Remaining out of the euro will harm investment in UK

As the euro debate hots up, we will be running a series of viewpoints from individuals and companies putting the case for and against. This week Nick Boucher on why he and his colleagues at Glynwed International believe we should join

Whether the UK should join the euro is fast replacing religion and politics as the issue most likely to polarise opinion and provoke debate.

I firmly believe that adopting the currency would bring benefits both to my company and to many other businesses in the UK. Furthermore the broader population stands to gain, be it through wider career prospects or just lower priced products.

Glynwed has adopted a new strategy in response to the cyclical UK economy and the large variations in exchange rate. We have disinvested entirely from a number of UK-based industries, concentrating on just two business areas, plastic pipe systems and food service equipment.

Our reinvestment has been almost wholly outside the UK, where we are unaffected by the pressures of strong sterling. We have built up the world’s largest plastics pipe systems business and, on a smaller scale, the UK’s largest food service equipment business. There is no doubt that our financial performance is much better than it would have been if we had not moved our investment out of the UK.

Boost to investment

Adopting the euro would encourage greater investment and gains in efficiency. With the European market accounting for over half of the UK’s exports, it is essential that we do not miss out on these opportunities.

Membership of the single currency would provide a boost to investment. Much has been made of the UK’s prominent position in Europe as a destination for foreign direct investment. There can be little doubt that were the UK to be seen as permanently detached from euroland with a constantly fluctuating exchange rate, many foreign companies would start to reconsider their investments.

It is not just inward investment that will be eroded while the UK remains outside the euro. The impact of sterling’s recent fluctuations and sustained overvaluation has affected domestic manufacturing investment.

If the UK effectively had a much larger domestic market with no exchange rate uncertainty, it would spur investment as firms adapted to take full advantage of new opportunities. It has been estimated that countries using the same currency inter-trade up to three times as much as would be expected of countries using different currencies. Finance for investment would also become more readily available as the euroland capital market evolves into one of the largest and deepest in the world.

Euroland interest rates are currently lower than those in the UK and as the European Central Bank gains credibility it is hard to believe that monetary union will not deliver stable, low interest rates over the longer term.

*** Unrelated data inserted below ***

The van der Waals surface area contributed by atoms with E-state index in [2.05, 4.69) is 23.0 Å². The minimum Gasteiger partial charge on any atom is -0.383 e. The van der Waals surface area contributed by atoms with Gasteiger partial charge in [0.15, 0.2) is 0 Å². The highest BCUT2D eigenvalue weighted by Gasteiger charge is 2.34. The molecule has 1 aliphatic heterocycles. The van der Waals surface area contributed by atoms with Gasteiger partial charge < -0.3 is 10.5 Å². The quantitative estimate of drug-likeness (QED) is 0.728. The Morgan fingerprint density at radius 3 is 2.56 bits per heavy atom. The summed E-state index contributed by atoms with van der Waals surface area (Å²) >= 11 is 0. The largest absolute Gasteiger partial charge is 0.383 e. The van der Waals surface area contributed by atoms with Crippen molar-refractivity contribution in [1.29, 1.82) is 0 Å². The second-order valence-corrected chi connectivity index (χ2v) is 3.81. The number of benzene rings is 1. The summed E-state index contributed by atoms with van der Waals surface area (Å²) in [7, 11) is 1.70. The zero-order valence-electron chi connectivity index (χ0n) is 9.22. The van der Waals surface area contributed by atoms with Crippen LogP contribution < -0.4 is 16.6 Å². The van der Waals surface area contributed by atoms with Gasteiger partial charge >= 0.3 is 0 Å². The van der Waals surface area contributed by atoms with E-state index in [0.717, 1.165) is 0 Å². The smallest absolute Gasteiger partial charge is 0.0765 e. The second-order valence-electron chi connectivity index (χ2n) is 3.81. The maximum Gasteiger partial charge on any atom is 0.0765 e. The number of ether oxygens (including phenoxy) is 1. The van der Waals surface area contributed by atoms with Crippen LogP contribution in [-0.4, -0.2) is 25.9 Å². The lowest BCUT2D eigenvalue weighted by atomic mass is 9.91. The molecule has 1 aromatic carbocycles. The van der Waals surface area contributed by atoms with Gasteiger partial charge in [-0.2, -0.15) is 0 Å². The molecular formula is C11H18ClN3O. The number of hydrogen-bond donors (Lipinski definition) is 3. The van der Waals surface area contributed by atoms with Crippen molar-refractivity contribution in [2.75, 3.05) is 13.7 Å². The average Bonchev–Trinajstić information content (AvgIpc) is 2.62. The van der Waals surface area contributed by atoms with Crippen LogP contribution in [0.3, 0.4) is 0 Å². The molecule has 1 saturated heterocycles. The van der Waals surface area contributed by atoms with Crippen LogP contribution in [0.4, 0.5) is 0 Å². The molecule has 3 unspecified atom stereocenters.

Reduced transaction costs are often stressed as a key advantage for joining EMU. Firms dealing with their euroland counterparts would benefit, as they would no longer have to pay commission to convert currency and cover hedging costs. But this is not the major source of efficiency gains that membership of the euro would generate for the UK. Greater price transparency would reduce costs and generate new business for UK companies. Benchmarking against companies in mainland Europe would become easier and would not have to be repeated constantly with every exchange rate fluctuation.

Active participation

Finally, decisions that will affect us are increasingly being taken at the European level. It is vital that we are seen as an active participant in Europe, able to engage constructively and to influence those decisions in Britain’s best interests. European standards affect every manufacturer and we should maximise our contribution to their preparation.

Timing will be crucial. The wide fluctuations in exchange rate have led to periods of under- and over-valuation of sterling, and while the optimum rate is a matter for discussion there is little doubt that the current rate is too high. It is the consequence of deflationary policies in the UK coinciding with reflationary ones in the eurozone. When these policies have taken effect they will be modified and rates will come into a more sustainable relationship. It will be necessary to join at an exchange rate that is acceptable to all members of the currency.

Glynwed would then be able to plan reliably within the euro, and much of the argument that led us to switch investment out of the UK would no longer apply.

Competitive companies have nothing to fear from membership of the euro area, and a great deal to gain.

Nick Bouchers is director of group planning at Glynwed International

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